When I began to ask around the first thing I was told confirmed that 'B tubular manifolds dont fit Gilberns'. I did wonder if the BL ST manifold might fit, as it famously clears the steering on LHD B's in a way many others dont, and I thought about buying one from Moss to give it a spin. But found I did not have to.

Browsing other sites I found that Maniflow, near Salisbury, said 'Gilbern' right between F for Ford and H for Hillman. Surely not I thought. But a call to Dave Dorrington (ex Downton all those years ago) confirmed that he actually had a Gilbern GT jig and that he'd be happy to stick his favourite competition 'B' pipe sizes onto it for me. He goes up one size on the diameter of the centre branch, which has to flow more, with a 2" tailpipe exit.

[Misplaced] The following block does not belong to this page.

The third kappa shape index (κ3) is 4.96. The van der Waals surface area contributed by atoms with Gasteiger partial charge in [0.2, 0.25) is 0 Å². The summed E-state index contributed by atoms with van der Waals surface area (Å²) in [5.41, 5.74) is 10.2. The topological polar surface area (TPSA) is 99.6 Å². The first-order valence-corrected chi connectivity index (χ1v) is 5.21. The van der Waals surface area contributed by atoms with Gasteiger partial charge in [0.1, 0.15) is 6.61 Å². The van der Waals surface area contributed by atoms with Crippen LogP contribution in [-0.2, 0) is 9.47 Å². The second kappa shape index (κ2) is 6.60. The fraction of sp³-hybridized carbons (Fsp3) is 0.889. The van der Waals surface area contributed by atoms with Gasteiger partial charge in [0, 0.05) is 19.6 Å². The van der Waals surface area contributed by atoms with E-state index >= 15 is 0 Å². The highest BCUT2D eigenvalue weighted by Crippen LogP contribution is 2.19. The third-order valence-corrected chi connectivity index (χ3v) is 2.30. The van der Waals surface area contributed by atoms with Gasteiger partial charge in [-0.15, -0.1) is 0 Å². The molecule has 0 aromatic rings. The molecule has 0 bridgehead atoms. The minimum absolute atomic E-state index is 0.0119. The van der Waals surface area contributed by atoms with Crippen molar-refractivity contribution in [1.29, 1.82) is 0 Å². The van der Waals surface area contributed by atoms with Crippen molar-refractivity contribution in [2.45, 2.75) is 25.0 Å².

After six weeks it popped up (Dave's got a waiting list!) and it looked great. It was suitably compact, with good bends and impressive weld finish. But would it fit?

The combination of rebuilding my workshops and a need to get a tincan racer together for the Scottish Hillclimb Championship continues to keep me away from the Gilbern. But I have been running it around the block to keep it alive. One practical thing that struck me doing this is that I have bunches of keys that dont seem to work too many of the locks on the car. And I wondered if I could fix that?

Apart from the ignition, the one lock that works satisfactorily is the petrol filler. I believe this was a Gilbern specific item. But the result is entirely academic as the filler is unused, disconnected in favour of the little foam-filled alloy tank that sits in the boot.
More practical would be locking doors. The passenger lock kind of works, on Tuesday when the wind is from the west etc - so after a bit of joogling. The driver's lock does not, even on one of those Tuesdays. So a couple of new barrels sounded like a good idea if I could identify the handles.

Following some prompting from Brian, the Club GT Historian, I looked around contemporary Fords. Lo, they popped up as MK1 Cortina.